5.9.18 Out Once More

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“Death is not the greatest loss in life. The greatest loss is what dies inside us while we live.” Norman Cousins

Two weeks ago the unthinkable happened … the young daughter of some friends of ours passed away after battling cancer for a year. I thought I was prepared for the funeral, after all, I’ve been to my fair share of them – I wasn’t. Though funerals were literally something I grew up with, I’ve only been to one other child’s funeral, and they were equally, agonizingly, heartbreaking – both for seven-year-old girls.

I don’t have words really, to describe how it feels to see their parents … it is surreally painful because instantly I’m forced to imagine myself in their place – and I am lost. So although I have no right to even pretend to know how it really feels, this poem is what came out of my emotions. All my love, all my prayers, casting hope to anyone who understands this pain. All my love to anyone who lost anyone whose lost life matters to them as much as their own. I so desperately wish this void was not a burden you must carry. We were not intended for separation. God knows … this is not the end.

Elle

Out Once More

In.

Out.

In again.

Out once more.

Breathe.

Breathe.

Breathe.

I think that it’s “returning to normal” that I find the most offensive.

Things like …

casual conversation

filled with, “How are you?” and other equally unpleasant

pleasantries.

In those moments I feel every too-quick heartbeat

and it seems supernaturally unfair that involuntary responses

are not, in fact, involuntary –

because I literally need to remind myself to breathe …

to release.

Sometimes I can’t stand the sun’s arrogance – that it has the audacity to rise when I,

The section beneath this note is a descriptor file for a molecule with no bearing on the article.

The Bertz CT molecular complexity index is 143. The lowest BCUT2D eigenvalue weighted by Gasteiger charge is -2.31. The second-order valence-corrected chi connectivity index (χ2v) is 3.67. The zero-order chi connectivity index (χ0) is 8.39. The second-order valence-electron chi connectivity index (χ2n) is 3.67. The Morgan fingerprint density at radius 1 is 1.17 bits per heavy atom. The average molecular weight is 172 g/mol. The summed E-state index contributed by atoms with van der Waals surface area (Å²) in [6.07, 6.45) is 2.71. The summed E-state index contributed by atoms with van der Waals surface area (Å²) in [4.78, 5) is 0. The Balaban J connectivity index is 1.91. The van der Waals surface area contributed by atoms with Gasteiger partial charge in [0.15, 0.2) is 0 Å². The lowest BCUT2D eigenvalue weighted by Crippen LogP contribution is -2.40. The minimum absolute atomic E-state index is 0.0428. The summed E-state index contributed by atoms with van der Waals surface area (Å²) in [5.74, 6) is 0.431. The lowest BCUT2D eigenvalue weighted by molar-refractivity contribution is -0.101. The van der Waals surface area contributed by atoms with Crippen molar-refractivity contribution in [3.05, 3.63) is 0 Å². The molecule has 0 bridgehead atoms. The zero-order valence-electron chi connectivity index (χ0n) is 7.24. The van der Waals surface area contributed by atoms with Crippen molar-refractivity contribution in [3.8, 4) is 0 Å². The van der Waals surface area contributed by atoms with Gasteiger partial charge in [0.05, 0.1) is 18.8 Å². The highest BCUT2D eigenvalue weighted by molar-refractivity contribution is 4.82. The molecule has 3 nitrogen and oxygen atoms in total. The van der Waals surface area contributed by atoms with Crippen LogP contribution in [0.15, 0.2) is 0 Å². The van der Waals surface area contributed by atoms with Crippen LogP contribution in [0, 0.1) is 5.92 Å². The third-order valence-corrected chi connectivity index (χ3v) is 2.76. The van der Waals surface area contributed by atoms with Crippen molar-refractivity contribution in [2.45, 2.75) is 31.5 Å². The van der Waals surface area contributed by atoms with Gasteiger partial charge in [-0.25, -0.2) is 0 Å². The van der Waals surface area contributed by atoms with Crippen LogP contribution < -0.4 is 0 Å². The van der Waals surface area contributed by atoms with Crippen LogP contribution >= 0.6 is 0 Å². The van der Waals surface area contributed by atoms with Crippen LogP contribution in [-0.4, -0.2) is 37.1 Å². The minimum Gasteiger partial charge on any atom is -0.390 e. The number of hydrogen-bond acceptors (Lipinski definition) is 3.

when she

no longer can.

And it hurts in places I can only describe as

the absence

the empty

the lost.

And I cry with a voice I don’t recognize as my own,

because “we” no longer are …

and I can’t remember how to find who I was

before.

Returning to a “normal” place in this life is somewhere I can’t find.

And so it seems I’m chasing a new normal –

something I’m seeking but am not sure I’ll be able to recognize

being in the state-of-being that I am,

or am not.

But even now,

even here

in this

in-between …

I can’t bring myself to hate the world,

because she loved it …

and I can’t hate my life,

because she was a part of it –

and as I live on

in some way

so does she.

It’s not in the way that I hoped for,

but she believed in hope,

and so must I.

In.

Out.

In again.

Out once more.

Breathe.

Breathe.

Breathe.

 

 

9 thoughts on “5.9.18 Out Once More

  1. …Normal…what is normal anyway? I choose not to be normal or ordinary. As I am able, I pray that I may live abnormal, may I live extraordinary! May I continue to seize the day while I am able, so that my loved ones who have gone before me, can live on through me.

  2. Elle, your words and poem have so beautifully captured what deep pain and grief “feel” like.
    It is so important to enter into pain with others, rather than trying to attempt to alleviate it with trite expressions or even well-meaning scriptures spoken out of context or at the wrong time. You know the ones. “Count it all Joy.” “God works all things for the good….” All Of God’s Word is Truth and so are these. But what about “Rejoice with those who rejoice,and mourn with those who mourn.”?
    You have indeed “mourned with those who mourn. both by your attendance at the funeral and by you poem.
    Thank you!

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